What to see in Icod de los Vinos
If you’re planning on visiting the town, take note of some of its main attractions listed below:
- Cueva del Viento. A volcanic cave spanning 18 kilometres, making it one of the longest in the world. The Cueva del Viento [Wind Cave] was first discovered on an expedition in 1969, in which six kilometres of cavity were found. However, successive speleological expeditions began to take place and up to 18 kilometres were later traversed. A large variety of geomorphic phenomena, fossil remains and cave fauna can be seen inside it. The main entrance is in the neighbourhood of the same name, Cueva del Viento, which indicates that its existence has been known about for a long time.
- Iglesia de San Marcos [Saint Mark Church]. The legend goes that the image of Saint Mark was found on the eponymous beach and that veneration of the saint began with the arrival of the Spaniards. This was, seemingly, why a church was built in his honour. The place of worship has a simple exterior with a central tower whilst the interior consists of a rectangular floor space with three naves and eight chapels.
- Drago Butterfly Park. If you’re interested in learning more about this very unique species, don’t forget to visit the Butterfly Park, situated next to the dragon tree. It houses over 800 species of exotic butterflies in different colours and from different places around the world. The centre is open every day; see the official website for opening times.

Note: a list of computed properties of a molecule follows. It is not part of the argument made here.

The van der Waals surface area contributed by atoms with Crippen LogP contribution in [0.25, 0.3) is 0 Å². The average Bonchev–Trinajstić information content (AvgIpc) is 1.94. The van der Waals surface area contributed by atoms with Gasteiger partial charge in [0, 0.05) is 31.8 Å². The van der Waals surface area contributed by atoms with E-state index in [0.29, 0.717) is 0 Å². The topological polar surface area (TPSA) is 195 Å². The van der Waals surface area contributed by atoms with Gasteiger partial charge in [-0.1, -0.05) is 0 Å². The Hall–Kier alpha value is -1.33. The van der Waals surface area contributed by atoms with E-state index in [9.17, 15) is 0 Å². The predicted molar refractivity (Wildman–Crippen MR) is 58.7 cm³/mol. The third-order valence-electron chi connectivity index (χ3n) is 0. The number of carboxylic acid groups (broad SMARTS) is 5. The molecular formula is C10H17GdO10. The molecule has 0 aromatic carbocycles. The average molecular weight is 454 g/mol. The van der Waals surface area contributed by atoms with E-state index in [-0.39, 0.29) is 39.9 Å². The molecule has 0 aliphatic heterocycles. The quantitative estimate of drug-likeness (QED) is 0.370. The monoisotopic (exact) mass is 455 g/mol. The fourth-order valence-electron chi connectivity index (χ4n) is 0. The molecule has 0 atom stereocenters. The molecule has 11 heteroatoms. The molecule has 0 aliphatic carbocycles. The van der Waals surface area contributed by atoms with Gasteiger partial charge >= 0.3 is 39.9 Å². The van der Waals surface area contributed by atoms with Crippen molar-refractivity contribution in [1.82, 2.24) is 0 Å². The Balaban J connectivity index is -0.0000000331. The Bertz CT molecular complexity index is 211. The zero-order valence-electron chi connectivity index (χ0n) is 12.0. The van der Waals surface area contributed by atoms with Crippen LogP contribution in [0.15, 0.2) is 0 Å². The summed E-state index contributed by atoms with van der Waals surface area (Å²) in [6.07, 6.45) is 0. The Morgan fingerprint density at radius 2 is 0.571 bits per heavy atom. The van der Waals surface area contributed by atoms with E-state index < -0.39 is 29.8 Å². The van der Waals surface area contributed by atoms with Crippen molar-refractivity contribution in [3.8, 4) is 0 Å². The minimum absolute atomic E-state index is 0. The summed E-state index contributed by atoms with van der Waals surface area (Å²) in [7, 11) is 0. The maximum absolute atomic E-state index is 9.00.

- San Marcos Beach. Spanning a length of 160 metres, this shell-shaped beach is one of the smallest and quietest in Tenerife and thanks to its special location it has the unusual feature of being protected from the wind. Its most unique characteristic is its volcanic sand, which gives it particular character. In summer it gets very busy, so we recommend getting there as early as possible in the morning. It also has restaurants with views of the beach and a sunbed service so you can spend a pleasant day with your family or friends. You can get there by car and parking is available nearby.
Where to eat in Icod de los Vinos
As part of your visit be sure to stop at one of the local restaurants to sample Tenerife’s traditional food. The restaurant El Mortero offers signature cuisine at very reasonable prices: mushroom cordon bleu with a pepper sauce; scrambled eggs with mushrooms, bacon and prawns; almogrote croquettes; and ribs with potatoes are just some of the dishes that the restaurant’s chef has designed to delight diners. The perfect spot for celebrating a special occasion with your family or partner.
The restaurant Carmen offers more traditional cuisine that is deeply-rooted in the traditions of Icod de los Vinos, with some of its specialities including puchero canario (a hearty meat and vegetable stew) and papas arrugadas (‘wrinkled’ potatoes). It is situated at number 2 Calle Hércules and is a perfect place to stop for some food before exploring some more of the town.